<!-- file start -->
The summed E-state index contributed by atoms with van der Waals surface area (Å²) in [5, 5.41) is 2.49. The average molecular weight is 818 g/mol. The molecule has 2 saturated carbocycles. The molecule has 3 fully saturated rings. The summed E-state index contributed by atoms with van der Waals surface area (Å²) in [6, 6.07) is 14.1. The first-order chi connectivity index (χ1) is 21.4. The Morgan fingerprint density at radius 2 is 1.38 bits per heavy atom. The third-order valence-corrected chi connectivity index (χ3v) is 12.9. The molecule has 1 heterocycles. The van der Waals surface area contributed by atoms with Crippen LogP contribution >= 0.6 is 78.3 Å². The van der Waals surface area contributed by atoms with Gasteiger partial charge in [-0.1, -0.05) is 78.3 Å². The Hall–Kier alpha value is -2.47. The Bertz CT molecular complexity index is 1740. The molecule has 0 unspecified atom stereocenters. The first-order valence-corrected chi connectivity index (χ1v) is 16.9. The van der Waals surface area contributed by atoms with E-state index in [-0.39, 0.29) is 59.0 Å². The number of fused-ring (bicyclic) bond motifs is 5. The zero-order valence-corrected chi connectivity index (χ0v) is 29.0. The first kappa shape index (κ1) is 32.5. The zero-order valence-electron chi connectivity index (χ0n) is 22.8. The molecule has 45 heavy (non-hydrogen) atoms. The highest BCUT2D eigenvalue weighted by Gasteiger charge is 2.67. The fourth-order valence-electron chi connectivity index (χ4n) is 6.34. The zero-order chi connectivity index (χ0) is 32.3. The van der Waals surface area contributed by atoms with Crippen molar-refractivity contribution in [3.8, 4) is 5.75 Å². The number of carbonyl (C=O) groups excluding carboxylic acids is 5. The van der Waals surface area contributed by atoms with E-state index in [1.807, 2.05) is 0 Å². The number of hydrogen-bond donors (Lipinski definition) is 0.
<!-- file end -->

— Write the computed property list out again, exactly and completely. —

The summed E-state index contributed by atoms with van der Waals surface area (Å²) in [5, 5.41) is 2.49. The average molecular weight is 818 g/mol. The molecule has 2 saturated carbocycles. The molecule has 3 fully saturated rings. The summed E-state index contributed by atoms with van der Waals surface area (Å²) in [6, 6.07) is 14.1. The first-order chi connectivity index (χ1) is 21.4. The Morgan fingerprint density at radius 2 is 1.38 bits per heavy atom. The third-order valence-corrected chi connectivity index (χ3v) is 12.9. The molecule has 1 heterocycles. The van der Waals surface area contributed by atoms with Crippen LogP contribution >= 0.6 is 78.3 Å². The van der Waals surface area contributed by atoms with Gasteiger partial charge in [-0.1, -0.05) is 78.3 Å². The Hall–Kier alpha value is -2.47. The Bertz CT molecular complexity index is 1740. The molecule has 0 unspecified atom stereocenters. The first-order valence-corrected chi connectivity index (χ1v) is 16.9. The van der Waals surface area contributed by atoms with E-state index in [-0.39, 0.29) is 59.0 Å². The number of fused-ring (bicyclic) bond motifs is 5. The zero-order valence-corrected chi connectivity index (χ0v) is 29.0. The first kappa shape index (κ1) is 32.5. The zero-order valence-electron chi connectivity index (χ0n) is 22.8. The molecule has 45 heavy (non-hydrogen) atoms. The highest BCUT2D eigenvalue weighted by Gasteiger charge is 2.67. The fourth-order valence-electron chi connectivity index (χ4n) is 6.34. The zero-order chi connectivity index (χ0) is 32.3. The van der Waals surface area contributed by atoms with Crippen molar-refractivity contribution in [3.8, 4) is 5.75 Å². The number of carbonyl (C=O) groups excluding carboxylic acids is 5. The van der Waals surface area contributed by atoms with E-state index in [1.807, 2.05) is 0 Å². The number of hydrogen-bond donors (Lipinski definition) is 0.